British producer Donald Ranvaud, known for films like "City of God" and "Central Station", has died while while attending the Montreal World Film Festival as a competition juror. He was 62.

A festival spokeswoman confirmed his death without specifying the cause of his sudden passing, according to The Hollywood Reporter.

Radio Canada, the country’s French-language public broadcaster, reported that Ranvaud’s body had been discovered in his Montreal hotel room on Tuesday.

The final-night awards ceremony Monday will be toned down and a moment of silence is to be observed after news of Ranvaud’s death passed through a shocked festival.

"He was a very good friend of all of us and the festival; he was the life of the party. We will acknowledge his contributions at the ceremony," an emotional festival spokeswoman said.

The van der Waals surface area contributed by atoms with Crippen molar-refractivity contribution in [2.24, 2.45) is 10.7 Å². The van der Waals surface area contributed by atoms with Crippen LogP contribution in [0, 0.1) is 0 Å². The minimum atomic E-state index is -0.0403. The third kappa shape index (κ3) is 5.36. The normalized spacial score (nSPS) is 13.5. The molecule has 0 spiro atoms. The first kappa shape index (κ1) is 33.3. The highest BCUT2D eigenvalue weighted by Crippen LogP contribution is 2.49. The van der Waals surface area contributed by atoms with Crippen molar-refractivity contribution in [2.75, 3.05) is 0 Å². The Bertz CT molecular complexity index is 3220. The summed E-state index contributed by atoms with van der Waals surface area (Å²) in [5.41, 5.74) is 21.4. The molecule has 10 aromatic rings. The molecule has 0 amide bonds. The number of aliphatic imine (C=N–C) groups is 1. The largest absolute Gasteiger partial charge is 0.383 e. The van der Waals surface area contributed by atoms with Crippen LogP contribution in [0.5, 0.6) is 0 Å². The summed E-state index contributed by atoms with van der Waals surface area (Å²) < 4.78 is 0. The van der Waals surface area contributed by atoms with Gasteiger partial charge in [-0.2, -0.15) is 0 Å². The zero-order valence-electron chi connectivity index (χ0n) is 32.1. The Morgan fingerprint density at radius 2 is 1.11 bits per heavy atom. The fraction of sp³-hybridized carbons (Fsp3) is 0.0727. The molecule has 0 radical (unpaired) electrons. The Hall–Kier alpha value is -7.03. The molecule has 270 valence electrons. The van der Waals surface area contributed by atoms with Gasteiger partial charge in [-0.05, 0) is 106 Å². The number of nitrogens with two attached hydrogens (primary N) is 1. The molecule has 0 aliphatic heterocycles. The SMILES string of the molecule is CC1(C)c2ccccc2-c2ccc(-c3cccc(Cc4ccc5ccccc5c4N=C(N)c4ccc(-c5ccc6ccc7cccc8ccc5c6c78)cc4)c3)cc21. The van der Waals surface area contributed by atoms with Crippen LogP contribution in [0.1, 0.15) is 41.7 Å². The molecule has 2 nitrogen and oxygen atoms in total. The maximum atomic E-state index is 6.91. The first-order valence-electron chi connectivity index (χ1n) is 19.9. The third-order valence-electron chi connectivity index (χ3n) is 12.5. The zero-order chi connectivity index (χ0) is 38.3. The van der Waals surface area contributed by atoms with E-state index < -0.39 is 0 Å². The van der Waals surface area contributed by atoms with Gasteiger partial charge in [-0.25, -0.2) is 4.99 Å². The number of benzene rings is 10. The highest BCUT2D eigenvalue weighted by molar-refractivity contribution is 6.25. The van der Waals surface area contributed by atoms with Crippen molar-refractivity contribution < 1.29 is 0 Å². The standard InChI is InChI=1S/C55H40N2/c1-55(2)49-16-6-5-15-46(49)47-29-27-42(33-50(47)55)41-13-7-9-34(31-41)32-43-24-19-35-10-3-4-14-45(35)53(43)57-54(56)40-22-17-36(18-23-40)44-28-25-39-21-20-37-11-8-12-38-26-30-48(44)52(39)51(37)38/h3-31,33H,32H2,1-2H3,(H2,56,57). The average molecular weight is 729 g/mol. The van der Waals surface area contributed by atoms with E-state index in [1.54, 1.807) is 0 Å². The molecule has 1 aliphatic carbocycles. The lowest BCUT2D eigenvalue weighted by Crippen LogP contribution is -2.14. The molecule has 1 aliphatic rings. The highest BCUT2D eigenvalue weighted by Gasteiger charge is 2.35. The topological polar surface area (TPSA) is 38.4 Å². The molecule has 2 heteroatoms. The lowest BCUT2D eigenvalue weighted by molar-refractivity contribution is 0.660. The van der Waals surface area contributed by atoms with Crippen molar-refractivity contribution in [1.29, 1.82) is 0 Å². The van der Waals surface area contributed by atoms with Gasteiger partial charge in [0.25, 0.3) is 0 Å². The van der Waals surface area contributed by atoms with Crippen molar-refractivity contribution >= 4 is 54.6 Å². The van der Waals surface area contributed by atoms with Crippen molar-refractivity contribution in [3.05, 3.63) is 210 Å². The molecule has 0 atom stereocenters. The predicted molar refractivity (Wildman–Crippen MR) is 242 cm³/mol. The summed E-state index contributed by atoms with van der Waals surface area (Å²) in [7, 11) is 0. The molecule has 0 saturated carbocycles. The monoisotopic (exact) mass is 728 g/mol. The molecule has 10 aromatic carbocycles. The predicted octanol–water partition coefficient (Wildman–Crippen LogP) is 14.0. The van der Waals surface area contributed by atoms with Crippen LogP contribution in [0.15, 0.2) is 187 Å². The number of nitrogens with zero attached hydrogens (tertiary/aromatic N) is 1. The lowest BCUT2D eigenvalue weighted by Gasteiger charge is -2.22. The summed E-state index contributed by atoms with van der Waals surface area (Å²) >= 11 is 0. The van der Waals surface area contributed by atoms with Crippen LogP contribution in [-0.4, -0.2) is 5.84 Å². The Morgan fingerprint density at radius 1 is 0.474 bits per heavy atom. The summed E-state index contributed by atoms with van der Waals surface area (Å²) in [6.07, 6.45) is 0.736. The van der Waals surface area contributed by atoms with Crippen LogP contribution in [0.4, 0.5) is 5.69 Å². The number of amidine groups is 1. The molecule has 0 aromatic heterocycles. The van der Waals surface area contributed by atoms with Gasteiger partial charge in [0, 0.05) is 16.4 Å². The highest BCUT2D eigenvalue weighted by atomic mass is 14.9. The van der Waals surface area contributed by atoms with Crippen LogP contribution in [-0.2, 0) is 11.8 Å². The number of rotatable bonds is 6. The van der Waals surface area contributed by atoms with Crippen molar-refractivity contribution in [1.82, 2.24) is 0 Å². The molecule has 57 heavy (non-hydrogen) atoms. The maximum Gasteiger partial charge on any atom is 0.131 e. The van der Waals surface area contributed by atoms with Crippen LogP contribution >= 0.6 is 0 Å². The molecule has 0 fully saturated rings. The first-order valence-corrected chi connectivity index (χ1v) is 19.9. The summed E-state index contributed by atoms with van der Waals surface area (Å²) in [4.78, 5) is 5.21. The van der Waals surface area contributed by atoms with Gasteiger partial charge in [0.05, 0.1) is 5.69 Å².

Ranvaud also had producing credits on a number of other Academy Award-nominated films, including "The Constant Gardener" and "Farewell My Concubine".

His links to Chinese film in the early 1990s gave way to Latin America, where he shifted his focus after moving to Brazil in 1994.

Ranvaud’s Latin America producing credits included "Central do Brasil", "Familia Rodante", "Xango", "Lavoura Arcaica", "Babilonia 2000" and "Madame Sata".

Alongside production, he managed sales at Videofilmes, Bouquet Multimedia and Sogepaq and helped set up Wild Bunch as a distribution outfit.

As a journalist, Ranvaud founded the independent film magazine Framework in 1975, where he remained until 1988.

He also freelanced for other film publications like Sight and Sound, The Guardian, La Repubblica, Cahiers du Cinema and American Film while also publishing books on Italian cinema.